Making sure our services are well received is something we are highly committed to and, as always, we use all technological capabilities at our disposal to make sure we’re on the right track. We’ve launched a dedicated index to help us gauge just how happy the people of Dubai really are with our offerings. The “Smart Happiness Project Assessment Tool”, developed in collaboration with a prominent Oxford University professor, serves to ensure that citywide smart technology projects achieve maximum impact on the city’s happiness, allowing us and other entities to adjust projects for maximum longevity and impact and aim for sustainable long-term happiness in a smart Dubai.

Is Big Data really the new oil?

Data is at the core of all smart technologies. Opening data and allowing individuals and institutions to access and share it is paramount for a successful smart city. 

Smart Dubai commissioned a Dubai Data Economic Impact Report to provide the Dubai Government with insights into the potential economic impacts of opening and sharing data. It demonstrates the potential contribution of open and shared data to the Dubai economy in terms of Gross Valued Added (GVA), which is directly linked to Gross Domestic Product (GDP).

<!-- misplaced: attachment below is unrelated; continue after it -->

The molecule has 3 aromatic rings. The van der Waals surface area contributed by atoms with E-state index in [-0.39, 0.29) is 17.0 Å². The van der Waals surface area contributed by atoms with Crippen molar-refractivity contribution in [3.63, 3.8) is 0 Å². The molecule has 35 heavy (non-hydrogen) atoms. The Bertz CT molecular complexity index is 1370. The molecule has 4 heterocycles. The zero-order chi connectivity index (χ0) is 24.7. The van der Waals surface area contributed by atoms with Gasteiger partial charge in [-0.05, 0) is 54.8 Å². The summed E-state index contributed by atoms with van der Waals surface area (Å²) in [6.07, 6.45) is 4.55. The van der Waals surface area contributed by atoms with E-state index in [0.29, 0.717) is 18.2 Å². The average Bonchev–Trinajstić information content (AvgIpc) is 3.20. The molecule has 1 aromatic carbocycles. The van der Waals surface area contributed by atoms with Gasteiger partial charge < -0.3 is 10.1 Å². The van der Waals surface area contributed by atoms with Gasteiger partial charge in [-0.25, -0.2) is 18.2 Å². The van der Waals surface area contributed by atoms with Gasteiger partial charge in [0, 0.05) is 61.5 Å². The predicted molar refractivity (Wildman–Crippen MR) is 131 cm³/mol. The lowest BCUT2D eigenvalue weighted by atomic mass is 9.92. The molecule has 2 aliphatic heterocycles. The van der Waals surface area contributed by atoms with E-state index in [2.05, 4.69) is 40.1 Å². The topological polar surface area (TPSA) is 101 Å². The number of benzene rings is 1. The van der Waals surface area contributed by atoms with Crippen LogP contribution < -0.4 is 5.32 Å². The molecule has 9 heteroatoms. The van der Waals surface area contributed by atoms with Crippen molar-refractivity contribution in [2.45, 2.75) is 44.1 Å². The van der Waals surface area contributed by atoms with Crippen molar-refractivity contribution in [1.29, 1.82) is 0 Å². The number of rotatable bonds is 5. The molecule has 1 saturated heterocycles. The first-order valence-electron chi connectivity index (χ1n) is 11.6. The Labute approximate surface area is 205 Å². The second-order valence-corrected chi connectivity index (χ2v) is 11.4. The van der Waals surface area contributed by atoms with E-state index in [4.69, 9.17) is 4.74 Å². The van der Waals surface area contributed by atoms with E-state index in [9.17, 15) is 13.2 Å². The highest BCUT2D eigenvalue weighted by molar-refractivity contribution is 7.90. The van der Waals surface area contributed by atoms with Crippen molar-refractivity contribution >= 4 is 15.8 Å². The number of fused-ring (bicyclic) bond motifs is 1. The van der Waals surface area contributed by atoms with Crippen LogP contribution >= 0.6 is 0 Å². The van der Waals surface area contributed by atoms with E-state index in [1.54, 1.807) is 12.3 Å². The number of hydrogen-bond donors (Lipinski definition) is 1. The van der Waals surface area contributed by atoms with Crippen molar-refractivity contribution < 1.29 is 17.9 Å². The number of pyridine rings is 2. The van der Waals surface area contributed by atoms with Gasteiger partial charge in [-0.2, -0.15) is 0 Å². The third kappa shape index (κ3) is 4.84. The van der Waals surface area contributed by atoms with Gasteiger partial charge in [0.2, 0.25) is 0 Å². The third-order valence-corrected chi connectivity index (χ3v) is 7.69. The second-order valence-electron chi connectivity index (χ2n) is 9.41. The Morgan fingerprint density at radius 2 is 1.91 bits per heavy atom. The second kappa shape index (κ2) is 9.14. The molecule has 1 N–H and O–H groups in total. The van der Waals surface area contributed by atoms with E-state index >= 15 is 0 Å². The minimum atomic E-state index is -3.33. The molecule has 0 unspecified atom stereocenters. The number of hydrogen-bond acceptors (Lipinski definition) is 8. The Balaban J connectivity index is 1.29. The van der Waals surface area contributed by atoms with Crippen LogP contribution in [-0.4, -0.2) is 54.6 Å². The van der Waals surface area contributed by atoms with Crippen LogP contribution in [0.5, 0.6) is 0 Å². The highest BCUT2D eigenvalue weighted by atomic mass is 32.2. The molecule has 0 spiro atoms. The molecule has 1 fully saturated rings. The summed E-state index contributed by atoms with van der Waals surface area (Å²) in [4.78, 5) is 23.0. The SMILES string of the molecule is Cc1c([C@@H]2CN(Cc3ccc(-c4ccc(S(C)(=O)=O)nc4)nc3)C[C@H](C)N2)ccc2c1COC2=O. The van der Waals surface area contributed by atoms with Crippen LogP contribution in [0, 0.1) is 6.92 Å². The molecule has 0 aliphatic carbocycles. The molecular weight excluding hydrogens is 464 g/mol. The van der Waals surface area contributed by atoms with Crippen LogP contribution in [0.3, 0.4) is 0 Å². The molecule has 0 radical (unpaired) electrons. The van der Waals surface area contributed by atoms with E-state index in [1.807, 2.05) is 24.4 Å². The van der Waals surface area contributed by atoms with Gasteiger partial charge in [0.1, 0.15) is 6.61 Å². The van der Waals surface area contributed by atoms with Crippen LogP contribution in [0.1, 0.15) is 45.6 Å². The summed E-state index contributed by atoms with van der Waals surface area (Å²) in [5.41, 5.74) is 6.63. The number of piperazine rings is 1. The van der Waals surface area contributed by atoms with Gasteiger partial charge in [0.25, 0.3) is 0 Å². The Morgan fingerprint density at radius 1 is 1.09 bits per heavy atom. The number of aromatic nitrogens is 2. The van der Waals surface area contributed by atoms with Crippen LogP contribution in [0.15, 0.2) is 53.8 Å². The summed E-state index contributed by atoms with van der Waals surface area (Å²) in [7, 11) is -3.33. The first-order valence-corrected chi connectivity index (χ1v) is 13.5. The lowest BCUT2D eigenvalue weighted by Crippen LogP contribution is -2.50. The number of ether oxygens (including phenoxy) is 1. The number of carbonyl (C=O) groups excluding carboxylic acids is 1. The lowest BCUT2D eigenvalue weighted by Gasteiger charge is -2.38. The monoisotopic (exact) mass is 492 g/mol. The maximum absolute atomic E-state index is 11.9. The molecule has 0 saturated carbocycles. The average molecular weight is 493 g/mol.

The study estimates that the opening and sharing of government and private sector data will potentially add a total of AED10.4 billion Gross Value Added (GVA) impact to Dubai’s economy annually by 2021. Opening government data alone will result in a GVA impact of AED6.6 billion annually as of 2021. This is equivalent to approximately 0.8% to 1.2% of Dubai’s forecasted GDP for 2021.

The Smart Dubai City strategy 2021 calls for a data-driven government, where data will be used as a strategic asset to the benefit of the public, as well as the government itself, as the Dubai Open Data Law increases operational efficiency by reducing data-access costs. 

The Dubai Data initiative is spearheaded by our affiliate, the Dubai Data Establishment, which seeks to streamline and upgrade the exchange of data between government departments, between the public and private sectors, and between government agencies and their customers, in a bid to foster deeper cooperation, empower decision makers and boost Dubai’s economy. A notable initiative in that regard is “Dubai Pulse”, which compiles all available data from both the public and private sectors. The new platform provides access to three layers of data: the first caters to the public and is free, while the second offers a thorough analysis of the data (in exchange for a fee) to be used for academic, professional, commercial and economic purposes. The third and final layer includes data accessible exclusively to Dubai Government entities. Smart sensors distributed throughout the city will ensure these services are provided seamlessly, allowing all residents to connect with their city. 

Dubai Data also launched the Data Leaders programme, which enlists representatives from 40 government agencies in the Emirate of Dubai. These Data Leaders are embedded in all government agencies; they contribute to decision-making, implementing the latest data-related technologies, in an effort to transform Dubai into a fully-fledged smart city.